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 Children are whole beings- body, mind and spirit. They are not just their thinking minds that are able to solve math equations or remember the importance of Dr. Martin Luther King Jr.’s lessons on peace and tolerance.  They are their physical bodies, that can sometimes be in pain with a stomach ache or sprained ankle. They are emotional beings; whose feelings get hurt when their friends shun them or who get embarrassed when they don’t do well on an assessment.   

School is often synonymous with the measurement of intelligence. Historically school has taught “higher-order thinking” skills; including problem solving, sequencing, planning, cause and effect, understating main idea and details, etc. These skill sets, necessary to be successful in traditional education, are associated with the Neocortex. It is the last part of the brain to develop and is referred to as the “executive functioning” center. Executive functioning is much like the roof on the house. You place the roof after the foundation (establishing a safe space) is secure and after the walls (caring relationships with teachers and peers) are established. Executive functioning must, then, be the last thing educators consider with regard to teaching any student. Because without a solid foundation and sturdy walls, there is no way to get the roof up! Today’s educators are looking at children and understanding there is more to school than teaching curriculum.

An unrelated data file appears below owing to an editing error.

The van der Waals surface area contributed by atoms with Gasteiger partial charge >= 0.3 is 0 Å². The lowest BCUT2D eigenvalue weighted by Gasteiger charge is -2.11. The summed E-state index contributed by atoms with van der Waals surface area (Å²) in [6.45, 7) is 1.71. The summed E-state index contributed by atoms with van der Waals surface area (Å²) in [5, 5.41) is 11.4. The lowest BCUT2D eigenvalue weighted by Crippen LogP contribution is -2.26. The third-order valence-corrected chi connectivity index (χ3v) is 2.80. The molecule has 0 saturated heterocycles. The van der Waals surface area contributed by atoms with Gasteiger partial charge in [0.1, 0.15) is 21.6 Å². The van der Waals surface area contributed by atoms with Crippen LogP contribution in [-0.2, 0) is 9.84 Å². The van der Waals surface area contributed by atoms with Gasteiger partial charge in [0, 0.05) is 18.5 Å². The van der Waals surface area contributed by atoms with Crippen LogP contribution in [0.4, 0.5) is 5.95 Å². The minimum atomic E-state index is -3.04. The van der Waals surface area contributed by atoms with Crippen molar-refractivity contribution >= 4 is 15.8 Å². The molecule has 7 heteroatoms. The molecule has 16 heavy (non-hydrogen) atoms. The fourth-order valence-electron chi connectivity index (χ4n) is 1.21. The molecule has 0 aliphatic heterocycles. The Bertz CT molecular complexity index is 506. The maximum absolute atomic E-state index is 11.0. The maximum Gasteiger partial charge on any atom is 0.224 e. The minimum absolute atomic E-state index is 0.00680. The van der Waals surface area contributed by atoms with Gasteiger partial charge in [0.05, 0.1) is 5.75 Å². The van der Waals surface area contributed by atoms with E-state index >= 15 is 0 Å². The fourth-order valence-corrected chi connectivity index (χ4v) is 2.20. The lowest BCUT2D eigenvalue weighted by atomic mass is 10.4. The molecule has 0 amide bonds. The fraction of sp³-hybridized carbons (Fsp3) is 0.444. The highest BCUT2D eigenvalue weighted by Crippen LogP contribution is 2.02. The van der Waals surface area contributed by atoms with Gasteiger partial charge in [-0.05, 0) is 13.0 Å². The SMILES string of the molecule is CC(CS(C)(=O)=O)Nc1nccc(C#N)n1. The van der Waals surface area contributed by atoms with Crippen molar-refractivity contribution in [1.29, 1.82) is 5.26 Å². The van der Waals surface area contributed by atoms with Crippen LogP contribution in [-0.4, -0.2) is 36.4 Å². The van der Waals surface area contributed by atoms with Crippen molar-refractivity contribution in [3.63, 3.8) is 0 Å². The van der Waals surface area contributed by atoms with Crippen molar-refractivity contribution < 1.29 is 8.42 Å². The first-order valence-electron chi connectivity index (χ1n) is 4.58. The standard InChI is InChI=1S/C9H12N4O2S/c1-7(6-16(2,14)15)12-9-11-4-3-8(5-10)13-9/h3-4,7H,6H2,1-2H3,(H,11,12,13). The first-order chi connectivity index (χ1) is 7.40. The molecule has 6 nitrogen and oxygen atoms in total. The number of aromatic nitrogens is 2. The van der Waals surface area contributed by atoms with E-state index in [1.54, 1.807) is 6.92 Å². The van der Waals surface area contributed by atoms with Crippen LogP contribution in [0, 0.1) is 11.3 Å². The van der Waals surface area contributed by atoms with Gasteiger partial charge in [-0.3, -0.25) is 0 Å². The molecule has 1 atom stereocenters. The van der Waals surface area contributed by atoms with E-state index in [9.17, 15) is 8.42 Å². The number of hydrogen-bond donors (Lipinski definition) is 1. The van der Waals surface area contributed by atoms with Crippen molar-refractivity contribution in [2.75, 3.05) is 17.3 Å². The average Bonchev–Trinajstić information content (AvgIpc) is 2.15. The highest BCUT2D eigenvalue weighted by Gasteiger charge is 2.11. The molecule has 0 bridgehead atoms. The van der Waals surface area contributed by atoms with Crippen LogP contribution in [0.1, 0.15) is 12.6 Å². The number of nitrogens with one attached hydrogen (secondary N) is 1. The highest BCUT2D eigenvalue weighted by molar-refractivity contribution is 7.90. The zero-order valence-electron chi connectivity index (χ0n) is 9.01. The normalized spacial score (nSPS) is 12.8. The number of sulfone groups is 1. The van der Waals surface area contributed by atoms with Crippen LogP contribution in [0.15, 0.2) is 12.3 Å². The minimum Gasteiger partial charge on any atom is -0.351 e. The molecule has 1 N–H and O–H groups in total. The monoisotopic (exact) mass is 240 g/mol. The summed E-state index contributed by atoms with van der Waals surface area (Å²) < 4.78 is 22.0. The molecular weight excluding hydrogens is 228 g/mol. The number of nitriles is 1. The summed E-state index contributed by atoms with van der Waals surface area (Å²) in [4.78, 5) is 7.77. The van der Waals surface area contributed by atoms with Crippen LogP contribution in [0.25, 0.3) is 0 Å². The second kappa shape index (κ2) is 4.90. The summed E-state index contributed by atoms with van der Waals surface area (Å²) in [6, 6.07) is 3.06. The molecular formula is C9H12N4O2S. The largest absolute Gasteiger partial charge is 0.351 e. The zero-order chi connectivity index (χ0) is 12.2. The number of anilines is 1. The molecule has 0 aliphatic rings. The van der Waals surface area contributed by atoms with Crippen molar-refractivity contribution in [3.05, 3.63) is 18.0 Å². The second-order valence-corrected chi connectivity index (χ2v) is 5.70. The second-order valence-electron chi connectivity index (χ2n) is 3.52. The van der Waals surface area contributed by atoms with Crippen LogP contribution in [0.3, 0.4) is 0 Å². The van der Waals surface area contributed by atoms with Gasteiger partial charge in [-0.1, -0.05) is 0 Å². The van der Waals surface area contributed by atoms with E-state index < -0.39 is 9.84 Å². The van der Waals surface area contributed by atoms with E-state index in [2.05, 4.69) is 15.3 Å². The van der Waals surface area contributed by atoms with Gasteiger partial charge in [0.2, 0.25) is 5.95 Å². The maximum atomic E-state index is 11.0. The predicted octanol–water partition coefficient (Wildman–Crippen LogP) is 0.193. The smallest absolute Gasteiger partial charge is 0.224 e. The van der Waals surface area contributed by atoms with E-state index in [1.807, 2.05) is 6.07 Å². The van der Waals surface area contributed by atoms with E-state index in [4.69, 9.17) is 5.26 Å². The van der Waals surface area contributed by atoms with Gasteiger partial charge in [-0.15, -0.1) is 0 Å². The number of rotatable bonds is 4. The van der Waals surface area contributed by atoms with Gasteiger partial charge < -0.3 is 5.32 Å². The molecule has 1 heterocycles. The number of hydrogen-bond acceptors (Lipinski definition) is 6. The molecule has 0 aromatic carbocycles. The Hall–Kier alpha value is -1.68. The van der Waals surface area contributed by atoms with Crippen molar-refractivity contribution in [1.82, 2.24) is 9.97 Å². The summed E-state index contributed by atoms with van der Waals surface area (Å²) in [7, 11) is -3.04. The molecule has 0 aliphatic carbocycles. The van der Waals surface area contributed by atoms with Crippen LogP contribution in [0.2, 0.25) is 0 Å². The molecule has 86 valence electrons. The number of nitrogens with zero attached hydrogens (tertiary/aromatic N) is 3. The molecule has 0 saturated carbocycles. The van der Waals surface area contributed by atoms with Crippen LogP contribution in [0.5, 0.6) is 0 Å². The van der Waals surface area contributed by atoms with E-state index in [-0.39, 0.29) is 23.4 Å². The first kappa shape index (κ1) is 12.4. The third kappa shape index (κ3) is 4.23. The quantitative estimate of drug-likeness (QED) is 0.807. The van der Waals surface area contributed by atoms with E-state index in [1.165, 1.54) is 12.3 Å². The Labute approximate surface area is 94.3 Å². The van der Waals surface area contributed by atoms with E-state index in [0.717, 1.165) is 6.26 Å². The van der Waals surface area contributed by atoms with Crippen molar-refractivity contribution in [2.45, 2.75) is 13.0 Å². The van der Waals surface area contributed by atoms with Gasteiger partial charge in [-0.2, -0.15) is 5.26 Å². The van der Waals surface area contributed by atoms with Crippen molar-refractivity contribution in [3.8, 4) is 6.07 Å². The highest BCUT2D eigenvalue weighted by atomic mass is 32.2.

Schools all over the country are reopening, but there is a shift in their focus. The nation is still sorting through how to balance quality education with supporting children as whole beings. Our educational systems are considering the question, “How do we run schools with integrity for the curriculum while keeping kids safe from the COVID-19 pandemic? Now, more than ever, the social-emotional considerations for students is taking precedence.   

Social Emotional Learning (SEL) is defined by the Collaborative for Academic, Social, and Emotional Learning (CASEL) as “the process through which children and adults understand and manage emotions, set and achieve positive goals, feel and show empathy for others, establish and maintain positive relationships, and make responsible decisions.”  CASEL expresses 5 competencies that help children live with self-efficacy – body, mind and spirit. These are: Self-Awareness, Self-Management, Social-Awareness, Relationship Skills, and Responsible Decision Making.  

Did you know that children’s yoga programs, like the one KAY instructors from all over the globe offer, are the embodiment of providing these competencies and helping children gain the SEL skills they need to not only be good learners, but to be happy and healthy people? Let me explain how yoga skills and techniques can be perfectly paired with each of CASEL’s 5 SEL Competencies.  

  1. Self-Awareness